Evaluating Public Schools

This section provides tools to aid in finding the best public school option for your child. Compare private and public schools, explore school zoning issues, and delve into the public school grading and ranking system. Find information on the safest schools and what they are doing right.
View the most popular articles in Evaluating Public Schools:
Updated June 09, 2017 |
College Board AP District Honor Roll Includes Public Schools Coast to Coast
Learn about what the College Board Honor Roll is, as well as some of the schools that made the grade.
College Board recently released its latest AP District Honor Roll, which features 367 school districts across the country. These schools have shown improvements not only in enrollment in AP classes, but in the number of students who scored high enough on the exams to obtain college credit. The school districts on this list have shown a commitment to helping high-achieving students attain academic success and have broadened the options of these students in pursuing postsecondary education.

What is Advanced Placement?

According to the College Board website, the Advanced Placement program was designed to allow students to earn college credit while still in high school. The program currently boasts more than 30 college-level course options that include a cumulative exam at the end that enables students to receive college credit for material covered. The AP program also shows college admissions boards that students are able to handle the rigors of a postsecondary curriculum.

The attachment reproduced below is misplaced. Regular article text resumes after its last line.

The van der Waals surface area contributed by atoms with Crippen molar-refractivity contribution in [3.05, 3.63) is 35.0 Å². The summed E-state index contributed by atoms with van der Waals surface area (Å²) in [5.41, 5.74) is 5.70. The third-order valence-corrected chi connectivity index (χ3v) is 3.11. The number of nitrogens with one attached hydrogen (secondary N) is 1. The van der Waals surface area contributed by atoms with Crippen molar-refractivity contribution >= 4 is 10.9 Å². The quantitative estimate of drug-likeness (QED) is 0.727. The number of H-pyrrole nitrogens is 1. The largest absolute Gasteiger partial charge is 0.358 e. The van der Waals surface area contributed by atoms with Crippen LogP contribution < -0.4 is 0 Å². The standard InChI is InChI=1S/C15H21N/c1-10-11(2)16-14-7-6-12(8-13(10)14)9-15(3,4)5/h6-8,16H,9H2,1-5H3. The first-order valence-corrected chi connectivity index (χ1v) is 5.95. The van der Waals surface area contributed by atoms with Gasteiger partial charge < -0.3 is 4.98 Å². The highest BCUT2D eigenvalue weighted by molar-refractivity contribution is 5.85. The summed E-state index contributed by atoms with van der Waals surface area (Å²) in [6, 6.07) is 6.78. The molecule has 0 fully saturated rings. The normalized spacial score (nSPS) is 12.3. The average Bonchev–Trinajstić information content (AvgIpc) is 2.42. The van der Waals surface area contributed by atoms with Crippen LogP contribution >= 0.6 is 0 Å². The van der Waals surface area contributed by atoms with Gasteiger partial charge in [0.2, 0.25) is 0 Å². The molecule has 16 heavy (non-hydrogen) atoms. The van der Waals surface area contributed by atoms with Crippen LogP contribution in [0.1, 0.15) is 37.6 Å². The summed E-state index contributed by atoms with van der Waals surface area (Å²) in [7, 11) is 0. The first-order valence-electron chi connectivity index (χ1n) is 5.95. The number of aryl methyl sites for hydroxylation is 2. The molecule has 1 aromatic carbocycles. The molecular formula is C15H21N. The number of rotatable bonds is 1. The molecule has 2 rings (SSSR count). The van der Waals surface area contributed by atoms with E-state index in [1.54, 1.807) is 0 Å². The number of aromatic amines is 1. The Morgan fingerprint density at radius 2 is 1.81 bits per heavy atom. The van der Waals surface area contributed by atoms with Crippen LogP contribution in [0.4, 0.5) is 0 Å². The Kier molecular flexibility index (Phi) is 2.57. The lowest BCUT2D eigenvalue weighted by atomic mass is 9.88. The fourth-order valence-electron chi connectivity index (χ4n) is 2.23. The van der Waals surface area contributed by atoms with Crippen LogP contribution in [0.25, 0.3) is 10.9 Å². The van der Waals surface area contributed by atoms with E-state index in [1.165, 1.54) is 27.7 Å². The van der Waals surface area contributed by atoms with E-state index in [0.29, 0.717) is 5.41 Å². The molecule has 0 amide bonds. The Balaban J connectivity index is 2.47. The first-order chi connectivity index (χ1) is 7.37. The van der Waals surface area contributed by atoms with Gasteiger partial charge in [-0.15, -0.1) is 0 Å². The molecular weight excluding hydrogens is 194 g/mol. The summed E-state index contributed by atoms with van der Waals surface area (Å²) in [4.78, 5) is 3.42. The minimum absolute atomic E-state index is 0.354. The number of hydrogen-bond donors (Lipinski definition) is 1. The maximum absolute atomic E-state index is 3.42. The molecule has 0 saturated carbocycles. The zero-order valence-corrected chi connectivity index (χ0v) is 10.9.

Advanced Placement courses are recognized by more than 3,800 colleges and universities worldwide. This ensures the students that participate in these courses in high school will have plenty of options available to them after graduation. The ability to earn college credit while in high school can present a significant cost savings on higher education and allow students to complete their degree programs at a much faster rate.
About the Advanced Placement Honor Roll
To qualify for the annual Advanced Placement Honor Roll compiled by College Board, school districts must meet the following criteria:
  • Provide three years of AP
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Updated June 08, 2017 |
Newsweek Ranks Top High Schools in the Country
Newsweek’s annual ranking of the best high schools in America has just been released based upon wider criteria than ever before. See where your high school stands and which campuses won the top accolades.
There is no doubt that many high schools across the country have faced serious challenges in light of the current economic slowdown. With shrinking budgets and the pressures of standardized test scores, schools have made difficult decisions regarding staffing, programs and resources. With attention to these circumstances, the annual ranking conducted by Newsweek made some significant changes to take the challenges into account. With an expanded advisory board and a wider range of criteria, the publication recently released its ranking of the top 500 high schools in America. We’ll examine the criteria used by Newsweek to make their choices and highlight some of the schools that made the top of the list this year.

How Best to Rank High Schools?

When Newsweek embarked on this project for the current year, it was no easy task. In previous years, the publication had ranked schools based solely on the number of AP tests taken by each graduate at the school, according to a report at Huffington Post. This year, Newsweek wanted to focus less on mere achievement and more on the solutions high schools were finding to ensure the success of their students. To this end, Newsweek enlisted the assistance of a new set of education specialists to help them develop a set of criteria that would more effectively identify the best schools in the nation.

According to a report at Newsweek, the panel of experts the publication assembled included Wendy Kopp of Teach for